Have a wonderful week-enjoy this cooler weather!

Mrs. C.

Thursday, July 19, 2018

The Dog Days of Summer

It almost does not seem possible that the summer-which used to seem so long when I was a child-is half over.  We have been out of school for a month already, and, in a little more than five weeks, we will be back in school.

I am very enthusiastic about joining the Saint Joseph School community.  In my brief time here, I have observed a close-knit group of teachers, staff, and parents who truly care about the future success of the school.  The students I have met have been friendly and polite.  I (almost) cannot wait for the new year to begin!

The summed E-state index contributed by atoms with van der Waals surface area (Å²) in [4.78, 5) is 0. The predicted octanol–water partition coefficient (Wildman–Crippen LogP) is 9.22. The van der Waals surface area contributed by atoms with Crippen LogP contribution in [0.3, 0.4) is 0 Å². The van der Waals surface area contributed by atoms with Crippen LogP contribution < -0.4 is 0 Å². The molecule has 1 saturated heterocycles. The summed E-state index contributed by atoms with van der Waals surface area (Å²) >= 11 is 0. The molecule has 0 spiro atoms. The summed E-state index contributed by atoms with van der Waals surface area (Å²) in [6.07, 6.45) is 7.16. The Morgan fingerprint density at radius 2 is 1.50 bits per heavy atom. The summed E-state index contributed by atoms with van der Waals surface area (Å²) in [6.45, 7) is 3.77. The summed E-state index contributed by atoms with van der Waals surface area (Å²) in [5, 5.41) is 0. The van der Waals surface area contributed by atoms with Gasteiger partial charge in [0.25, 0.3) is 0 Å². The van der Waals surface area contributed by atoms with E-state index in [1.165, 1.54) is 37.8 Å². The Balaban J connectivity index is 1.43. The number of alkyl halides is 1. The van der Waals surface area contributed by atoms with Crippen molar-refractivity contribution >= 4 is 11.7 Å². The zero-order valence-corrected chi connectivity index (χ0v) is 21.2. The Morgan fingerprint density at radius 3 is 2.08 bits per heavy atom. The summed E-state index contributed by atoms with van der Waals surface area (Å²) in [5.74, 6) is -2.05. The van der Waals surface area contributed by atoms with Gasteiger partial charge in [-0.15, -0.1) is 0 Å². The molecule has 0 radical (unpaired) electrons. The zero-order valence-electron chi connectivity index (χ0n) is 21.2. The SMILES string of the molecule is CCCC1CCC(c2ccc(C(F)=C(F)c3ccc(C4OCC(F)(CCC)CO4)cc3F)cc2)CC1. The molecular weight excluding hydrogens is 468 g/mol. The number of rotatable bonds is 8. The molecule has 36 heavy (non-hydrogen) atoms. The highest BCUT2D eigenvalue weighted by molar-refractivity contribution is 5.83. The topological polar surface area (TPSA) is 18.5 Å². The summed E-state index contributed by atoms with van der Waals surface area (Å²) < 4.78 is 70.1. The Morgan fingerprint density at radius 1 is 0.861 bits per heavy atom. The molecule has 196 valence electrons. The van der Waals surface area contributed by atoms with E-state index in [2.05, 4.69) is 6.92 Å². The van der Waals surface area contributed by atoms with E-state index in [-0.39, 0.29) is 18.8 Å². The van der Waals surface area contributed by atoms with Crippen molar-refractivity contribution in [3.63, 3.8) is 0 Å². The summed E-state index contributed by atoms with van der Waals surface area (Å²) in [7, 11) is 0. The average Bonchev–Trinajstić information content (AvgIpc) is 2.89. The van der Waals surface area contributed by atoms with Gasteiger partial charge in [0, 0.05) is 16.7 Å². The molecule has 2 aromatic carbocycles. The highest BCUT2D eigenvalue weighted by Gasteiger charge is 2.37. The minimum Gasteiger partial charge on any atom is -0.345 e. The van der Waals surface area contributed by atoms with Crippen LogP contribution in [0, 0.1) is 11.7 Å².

I have used the blog platform in my teaching experience to share classroom happenings and my thoughts about teaching and learning with families and students, and I hope to continue to use it as an administrator to do the same.  You will still receive official school newsletters with pertinent information, as this blog will be more informal in nature.

Please know that you may contact me at any time with any concerns or questions that you may have.  I am still learning the answers to some of those questions, but I know who to ask (huge shout out to Mrs. Kelly and Mrs. Laiter)!

Thank you for your warm welcome-I look forward to working together to continue the good work of St. Joseph School.

Here's hoping that the 90+ degree days are gone by the time school starts!

Mrs. Clark